The below news article concerns the suicide of Charles Latch at the Berlin Heights free love community. He was only nineteen, and as is apparent from his declaration, he had suffered from a seeming life time of depression and despair. A search for the name finds nothing in the 1850 census, but does show his suicide made national news due his letter blaspheming God, and cursing religion and the institution of marriage. None were sympathetic with the pain he describes.
I include it in the blog due the association of James Allen Noyes and Caroline with Berlin Heights, and due individuals having come to Liberal from Berlin Heights.
Suicide of a Free-Love at Berlin Heights
The New York Times, July 16, 1858
The At of Freedom, the organ of the Free Love Community at Berlin Heights, Ohio, devotes its issue of the 8th inst. to an account of the suicide of one CHARLES LATCHA, a member of that community, whose demise was made the occasion of a general expression of blasphemy and ribaldry. LATCHA appears to have been a young man, born of pious parents, and bred in the ways of orthodox propriety. He was a printer, became a convert to the Free Love doctrines a short time ago, went to Berlin, became disgusted because he could find no “affinity” to cherish him, and on the 22nd of June, last, committed suicide. He left the following letter, explaining the reasons for his act:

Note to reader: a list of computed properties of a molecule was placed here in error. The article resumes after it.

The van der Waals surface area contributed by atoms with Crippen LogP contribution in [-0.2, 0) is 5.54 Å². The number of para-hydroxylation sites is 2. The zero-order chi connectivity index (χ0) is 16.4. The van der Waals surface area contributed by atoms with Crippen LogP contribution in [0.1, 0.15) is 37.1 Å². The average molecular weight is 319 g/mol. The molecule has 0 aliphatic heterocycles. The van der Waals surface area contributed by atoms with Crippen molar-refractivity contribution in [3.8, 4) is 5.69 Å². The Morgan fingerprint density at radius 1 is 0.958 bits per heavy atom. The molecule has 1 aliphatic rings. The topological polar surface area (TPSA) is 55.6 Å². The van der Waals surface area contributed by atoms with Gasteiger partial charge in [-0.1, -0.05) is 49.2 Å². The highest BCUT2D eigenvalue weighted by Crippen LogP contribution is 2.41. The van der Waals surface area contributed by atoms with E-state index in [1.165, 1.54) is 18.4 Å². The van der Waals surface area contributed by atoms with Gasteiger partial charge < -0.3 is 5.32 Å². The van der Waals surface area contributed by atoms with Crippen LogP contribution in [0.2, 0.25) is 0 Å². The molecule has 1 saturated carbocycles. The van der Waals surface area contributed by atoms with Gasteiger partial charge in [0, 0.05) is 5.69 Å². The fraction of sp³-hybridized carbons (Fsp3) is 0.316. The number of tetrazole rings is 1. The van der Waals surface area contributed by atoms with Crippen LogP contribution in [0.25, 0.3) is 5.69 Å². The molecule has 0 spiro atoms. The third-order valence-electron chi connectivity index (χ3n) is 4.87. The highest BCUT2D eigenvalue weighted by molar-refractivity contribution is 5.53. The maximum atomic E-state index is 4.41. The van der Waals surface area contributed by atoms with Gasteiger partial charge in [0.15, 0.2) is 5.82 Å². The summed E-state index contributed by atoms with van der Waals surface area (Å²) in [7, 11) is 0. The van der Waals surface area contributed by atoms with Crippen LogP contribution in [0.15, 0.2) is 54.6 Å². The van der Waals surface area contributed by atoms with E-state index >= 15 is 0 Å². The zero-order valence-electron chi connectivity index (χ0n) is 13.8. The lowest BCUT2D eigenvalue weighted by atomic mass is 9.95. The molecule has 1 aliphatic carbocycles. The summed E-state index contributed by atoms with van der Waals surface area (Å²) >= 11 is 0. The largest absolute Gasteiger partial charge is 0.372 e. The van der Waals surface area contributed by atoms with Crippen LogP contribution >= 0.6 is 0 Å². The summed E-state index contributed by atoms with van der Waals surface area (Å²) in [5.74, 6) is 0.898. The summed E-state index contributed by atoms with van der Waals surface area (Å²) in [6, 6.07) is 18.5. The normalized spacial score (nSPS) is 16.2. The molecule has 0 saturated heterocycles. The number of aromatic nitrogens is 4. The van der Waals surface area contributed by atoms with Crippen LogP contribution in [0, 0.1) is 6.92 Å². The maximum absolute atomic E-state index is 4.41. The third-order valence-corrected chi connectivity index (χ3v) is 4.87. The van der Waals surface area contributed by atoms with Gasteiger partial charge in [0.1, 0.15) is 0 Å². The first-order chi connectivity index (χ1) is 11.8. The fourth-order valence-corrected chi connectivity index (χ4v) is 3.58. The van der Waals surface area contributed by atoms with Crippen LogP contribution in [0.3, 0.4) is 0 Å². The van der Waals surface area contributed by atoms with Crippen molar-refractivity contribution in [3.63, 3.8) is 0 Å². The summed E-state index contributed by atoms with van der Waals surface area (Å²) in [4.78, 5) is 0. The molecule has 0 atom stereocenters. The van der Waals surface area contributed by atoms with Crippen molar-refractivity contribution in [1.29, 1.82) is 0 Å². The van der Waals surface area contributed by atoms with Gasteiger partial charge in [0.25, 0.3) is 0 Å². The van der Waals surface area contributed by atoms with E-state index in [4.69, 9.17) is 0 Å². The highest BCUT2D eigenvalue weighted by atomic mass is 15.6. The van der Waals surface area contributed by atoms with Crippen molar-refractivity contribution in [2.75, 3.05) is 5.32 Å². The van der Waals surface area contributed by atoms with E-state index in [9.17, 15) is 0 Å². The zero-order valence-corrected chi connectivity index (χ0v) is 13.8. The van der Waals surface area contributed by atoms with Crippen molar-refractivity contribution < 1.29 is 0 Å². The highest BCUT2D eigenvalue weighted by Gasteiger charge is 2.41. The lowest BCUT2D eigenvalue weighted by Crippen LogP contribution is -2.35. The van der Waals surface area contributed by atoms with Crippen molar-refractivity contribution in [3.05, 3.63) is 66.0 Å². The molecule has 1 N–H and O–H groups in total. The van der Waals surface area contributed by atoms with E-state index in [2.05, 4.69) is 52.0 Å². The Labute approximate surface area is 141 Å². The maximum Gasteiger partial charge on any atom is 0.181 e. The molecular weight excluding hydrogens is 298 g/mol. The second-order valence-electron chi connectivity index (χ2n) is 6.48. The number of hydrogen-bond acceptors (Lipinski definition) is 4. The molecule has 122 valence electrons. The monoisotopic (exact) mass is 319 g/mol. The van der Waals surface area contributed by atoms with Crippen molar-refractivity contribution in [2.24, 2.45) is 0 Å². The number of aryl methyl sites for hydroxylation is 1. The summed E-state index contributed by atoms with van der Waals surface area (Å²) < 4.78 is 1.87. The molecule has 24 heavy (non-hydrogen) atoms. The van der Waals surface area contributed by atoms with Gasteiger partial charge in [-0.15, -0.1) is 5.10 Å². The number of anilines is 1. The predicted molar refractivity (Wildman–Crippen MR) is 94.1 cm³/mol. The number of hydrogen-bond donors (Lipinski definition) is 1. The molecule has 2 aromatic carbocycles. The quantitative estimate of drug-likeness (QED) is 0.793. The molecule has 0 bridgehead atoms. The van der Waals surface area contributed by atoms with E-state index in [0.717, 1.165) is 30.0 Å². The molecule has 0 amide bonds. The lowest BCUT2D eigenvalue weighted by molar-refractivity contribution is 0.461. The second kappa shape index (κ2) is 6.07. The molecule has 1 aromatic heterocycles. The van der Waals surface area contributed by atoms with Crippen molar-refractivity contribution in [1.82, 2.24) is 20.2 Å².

TO THE BERLIN SOCIALISTS–VAINDICTORY
Justice demands that I should give you my experience before taking my final leave of you. And I will give it as briefly as possible, as well as I can:
I was the only child of an ill-mated pair. They were Orthodox, though not very strict; they were what were called “good, respectable folks.” Neither of them were uncommonly developed in any direction. They “loved each other from first to last,” mother tells me. It must have been a very blind love! Three years after their marriage I was born–a puny little thing with an angular brain. But in the eyes of my parents I was, of course, a little angel, a young God. One year after my birth my father died. I was left in the care of my mother and grandmother, who kept house together. My grandmother was a Presbyterian Church member, and lived up to God’s laws as revealed through the Bible, as well as she could. Looking back to the time when I was but four or five years old, I remember a deep, melancholy feeling which has cursed me to this day. This feeling was my natural condition. I experienced a little interval of happiness now and then. I was not like other children. I did not play. I was unhappy. My mother taught school and I went to her school when I was five years old. She petted me, humored me, let me have my own way almost always. Sometimes grandmother interfered, and remonstrated with mother, and talked seriously to me. Mother and grandmother were very kind to each other. Well, in short, I was spoiled.